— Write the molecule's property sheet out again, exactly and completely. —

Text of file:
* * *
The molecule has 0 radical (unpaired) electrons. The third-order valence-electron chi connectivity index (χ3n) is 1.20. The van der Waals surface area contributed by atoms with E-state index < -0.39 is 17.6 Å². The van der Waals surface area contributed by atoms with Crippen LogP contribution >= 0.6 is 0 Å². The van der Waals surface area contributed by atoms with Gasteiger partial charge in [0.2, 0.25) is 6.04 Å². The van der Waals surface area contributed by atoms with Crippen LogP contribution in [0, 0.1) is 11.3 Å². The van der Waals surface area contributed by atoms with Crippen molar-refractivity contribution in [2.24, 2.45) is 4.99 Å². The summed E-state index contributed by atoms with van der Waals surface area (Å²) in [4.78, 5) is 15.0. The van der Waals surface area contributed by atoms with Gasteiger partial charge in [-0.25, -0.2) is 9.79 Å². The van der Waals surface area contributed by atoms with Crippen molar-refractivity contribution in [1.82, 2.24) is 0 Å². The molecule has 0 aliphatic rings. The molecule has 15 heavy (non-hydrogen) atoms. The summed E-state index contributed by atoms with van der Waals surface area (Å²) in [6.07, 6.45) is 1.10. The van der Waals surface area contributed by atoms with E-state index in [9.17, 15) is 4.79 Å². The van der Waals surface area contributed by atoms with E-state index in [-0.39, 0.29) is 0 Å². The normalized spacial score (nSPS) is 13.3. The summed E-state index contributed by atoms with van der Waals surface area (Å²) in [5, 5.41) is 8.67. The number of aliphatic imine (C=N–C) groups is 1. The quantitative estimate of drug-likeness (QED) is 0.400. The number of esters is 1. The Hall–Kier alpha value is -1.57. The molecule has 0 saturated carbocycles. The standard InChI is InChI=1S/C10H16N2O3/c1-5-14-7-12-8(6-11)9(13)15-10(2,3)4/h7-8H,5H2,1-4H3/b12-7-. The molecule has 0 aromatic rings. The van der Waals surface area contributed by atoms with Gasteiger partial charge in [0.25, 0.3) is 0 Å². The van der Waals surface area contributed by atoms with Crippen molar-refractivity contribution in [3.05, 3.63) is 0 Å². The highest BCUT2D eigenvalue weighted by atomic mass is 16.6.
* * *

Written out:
The molecule has 0 radical (unpaired) electrons. The third-order valence-electron chi connectivity index (χ3n) is 1.20. The van der Waals surface area contributed by atoms with E-state index < -0.39 is 17.6 Å². The van der Waals surface area contributed by atoms with Crippen LogP contribution >= 0.6 is 0 Å². The van der Waals surface area contributed by atoms with Gasteiger partial charge in [0.2, 0.25) is 6.04 Å². The van der Waals surface area contributed by atoms with Crippen LogP contribution in [0, 0.1) is 11.3 Å². The van der Waals surface area contributed by atoms with Crippen molar-refractivity contribution in [2.24, 2.45) is 4.99 Å². The summed E-state index contributed by atoms with van der Waals surface area (Å²) in [4.78, 5) is 15.0. The van der Waals surface area contributed by atoms with Gasteiger partial charge in [-0.25, -0.2) is 9.79 Å². The van der Waals surface area contributed by atoms with Crippen molar-refractivity contribution in [1.82, 2.24) is 0 Å². The molecule has 0 aliphatic rings. The molecule has 15 heavy (non-hydrogen) atoms. The summed E-state index contributed by atoms with van der Waals surface area (Å²) in [6.07, 6.45) is 1.10. The van der Waals surface area contributed by atoms with E-state index in [9.17, 15) is 4.79 Å². The van der Waals surface area contributed by atoms with E-state index in [-0.39, 0.29) is 0 Å². The normalized spacial score (nSPS) is 13.3. The summed E-state index contributed by atoms with van der Waals surface area (Å²) in [5, 5.41) is 8.67. The number of aliphatic imine (C=N–C) groups is 1. The quantitative estimate of drug-likeness (QED) is 0.400. The number of esters is 1. The Hall–Kier alpha value is -1.57. The molecule has 0 saturated carbocycles. The standard InChI is InChI=1S/C10H16N2O3/c1-5-14-7-12-8(6-11)9(13)15-10(2,3)4/h7-8H,5H2,1-4H3/b12-7-. The molecule has 0 aromatic rings. The van der Waals surface area contributed by atoms with Gasteiger partial charge in [0.25, 0.3) is 0 Å². The van der Waals surface area contributed by atoms with Crippen molar-refractivity contribution in [3.05, 3.63) is 0 Å². The highest BCUT2D eigenvalue weighted by atomic mass is 16.6.